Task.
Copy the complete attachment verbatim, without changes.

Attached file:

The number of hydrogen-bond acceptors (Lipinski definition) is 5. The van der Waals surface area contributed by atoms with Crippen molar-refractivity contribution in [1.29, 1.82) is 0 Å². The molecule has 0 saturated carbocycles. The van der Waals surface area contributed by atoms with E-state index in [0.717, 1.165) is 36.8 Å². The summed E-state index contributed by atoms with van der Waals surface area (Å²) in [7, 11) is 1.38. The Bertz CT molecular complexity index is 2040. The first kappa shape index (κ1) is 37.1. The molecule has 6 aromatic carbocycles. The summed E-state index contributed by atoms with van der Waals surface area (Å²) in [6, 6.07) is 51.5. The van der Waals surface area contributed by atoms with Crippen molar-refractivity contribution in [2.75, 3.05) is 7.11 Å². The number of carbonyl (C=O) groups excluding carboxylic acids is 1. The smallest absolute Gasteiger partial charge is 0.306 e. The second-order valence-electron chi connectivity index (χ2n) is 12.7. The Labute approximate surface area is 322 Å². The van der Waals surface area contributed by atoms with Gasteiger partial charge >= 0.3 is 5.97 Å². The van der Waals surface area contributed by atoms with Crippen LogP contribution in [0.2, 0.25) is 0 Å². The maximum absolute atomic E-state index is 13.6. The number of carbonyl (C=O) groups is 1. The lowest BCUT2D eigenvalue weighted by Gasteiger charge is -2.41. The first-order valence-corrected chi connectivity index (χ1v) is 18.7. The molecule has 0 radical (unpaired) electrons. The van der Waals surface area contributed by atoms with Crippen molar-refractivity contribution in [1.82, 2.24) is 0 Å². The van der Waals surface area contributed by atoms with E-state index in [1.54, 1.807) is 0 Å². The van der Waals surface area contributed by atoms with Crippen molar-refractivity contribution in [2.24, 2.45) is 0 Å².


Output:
The number of hydrogen-bond acceptors (Lipinski definition) is 5. The van der Waals surface area contributed by atoms with Crippen molar-refractivity contribution in [1.29, 1.82) is 0 Å². The molecule has 0 saturated carbocycles. The van der Waals surface area contributed by atoms with E-state index in [0.717, 1.165) is 36.8 Å². The summed E-state index contributed by atoms with van der Waals surface area (Å²) in [7, 11) is 1.38. The Bertz CT molecular complexity index is 2040. The first kappa shape index (κ1) is 37.1. The molecule has 6 aromatic carbocycles. The summed E-state index contributed by atoms with van der Waals surface area (Å²) in [6, 6.07) is 51.5. The van der Waals surface area contributed by atoms with Crippen molar-refractivity contribution in [2.75, 3.05) is 7.11 Å². The number of carbonyl (C=O) groups excluding carboxylic acids is 1. The smallest absolute Gasteiger partial charge is 0.306 e. The second-order valence-electron chi connectivity index (χ2n) is 12.7. The Labute approximate surface area is 322 Å². The van der Waals surface area contributed by atoms with Gasteiger partial charge >= 0.3 is 5.97 Å². The van der Waals surface area contributed by atoms with Crippen LogP contribution in [0.2, 0.25) is 0 Å². The maximum absolute atomic E-state index is 13.6. The number of carbonyl (C=O) groups is 1. The lowest BCUT2D eigenvalue weighted by Gasteiger charge is -2.41. The first-order valence-corrected chi connectivity index (χ1v) is 18.7. The molecule has 0 radical (unpaired) electrons. The van der Waals surface area contributed by atoms with Crippen molar-refractivity contribution in [1.82, 2.24) is 0 Å². The van der Waals surface area contributed by atoms with E-state index in [1.54, 1.807) is 0 Å². The van der Waals surface area contributed by atoms with Crippen molar-refractivity contribution in [2.24, 2.45) is 0 Å².